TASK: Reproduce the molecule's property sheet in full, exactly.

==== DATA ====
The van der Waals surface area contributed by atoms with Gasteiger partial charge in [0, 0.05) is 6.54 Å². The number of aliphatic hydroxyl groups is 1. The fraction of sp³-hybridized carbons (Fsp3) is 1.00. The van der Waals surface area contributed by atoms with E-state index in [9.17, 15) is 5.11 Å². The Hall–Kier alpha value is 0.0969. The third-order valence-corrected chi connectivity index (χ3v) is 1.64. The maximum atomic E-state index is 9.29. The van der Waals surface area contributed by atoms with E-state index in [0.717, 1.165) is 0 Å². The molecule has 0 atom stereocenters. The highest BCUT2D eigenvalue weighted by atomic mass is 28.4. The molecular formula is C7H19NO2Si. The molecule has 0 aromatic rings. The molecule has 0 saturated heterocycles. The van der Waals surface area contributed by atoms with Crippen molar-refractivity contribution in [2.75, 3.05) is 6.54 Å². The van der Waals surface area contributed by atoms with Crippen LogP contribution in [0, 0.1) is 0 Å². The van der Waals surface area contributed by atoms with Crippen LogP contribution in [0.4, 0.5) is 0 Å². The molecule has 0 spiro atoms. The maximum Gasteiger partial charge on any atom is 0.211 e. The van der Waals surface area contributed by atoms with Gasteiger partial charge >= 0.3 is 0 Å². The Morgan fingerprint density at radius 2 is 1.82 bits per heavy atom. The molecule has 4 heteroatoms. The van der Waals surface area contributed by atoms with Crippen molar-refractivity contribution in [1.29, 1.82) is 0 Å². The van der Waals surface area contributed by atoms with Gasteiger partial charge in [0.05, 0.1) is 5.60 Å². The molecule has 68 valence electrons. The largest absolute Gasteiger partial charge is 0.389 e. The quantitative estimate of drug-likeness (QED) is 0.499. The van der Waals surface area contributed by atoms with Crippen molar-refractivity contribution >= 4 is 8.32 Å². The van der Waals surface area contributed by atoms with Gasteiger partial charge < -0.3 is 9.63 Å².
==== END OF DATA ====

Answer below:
The van der Waals surface area contributed by atoms with Gasteiger partial charge in [0, 0.05) is 6.54 Å². The number of aliphatic hydroxyl groups is 1. The fraction of sp³-hybridized carbons (Fsp3) is 1.00. The van der Waals surface area contributed by atoms with E-state index in [9.17, 15) is 5.11 Å². The Hall–Kier alpha value is 0.0969. The third-order valence-corrected chi connectivity index (χ3v) is 1.64. The maximum atomic E-state index is 9.29. The van der Waals surface area contributed by atoms with E-state index in [0.717, 1.165) is 0 Å². The molecule has 0 atom stereocenters. The highest BCUT2D eigenvalue weighted by atomic mass is 28.4. The molecular formula is C7H19NO2Si. The molecule has 0 aromatic rings. The molecule has 0 saturated heterocycles. The van der Waals surface area contributed by atoms with Crippen molar-refractivity contribution in [2.75, 3.05) is 6.54 Å². The van der Waals surface area contributed by atoms with Crippen LogP contribution in [0, 0.1) is 0 Å². The van der Waals surface area contributed by atoms with Crippen LogP contribution in [0.4, 0.5) is 0 Å². The molecule has 0 spiro atoms. The maximum Gasteiger partial charge on any atom is 0.211 e. The van der Waals surface area contributed by atoms with Gasteiger partial charge >= 0.3 is 0 Å². The Morgan fingerprint density at radius 2 is 1.82 bits per heavy atom. The molecule has 4 heteroatoms. The van der Waals surface area contributed by atoms with Crippen molar-refractivity contribution in [1.29, 1.82) is 0 Å². The van der Waals surface area contributed by atoms with Gasteiger partial charge in [0.05, 0.1) is 5.60 Å². The molecule has 68 valence electrons. The largest absolute Gasteiger partial charge is 0.389 e. The quantitative estimate of drug-likeness (QED) is 0.499. The van der Waals surface area contributed by atoms with Crippen molar-refractivity contribution >= 4 is 8.32 Å². The van der Waals surface area contributed by atoms with Gasteiger partial charge < -0.3 is 9.63 Å².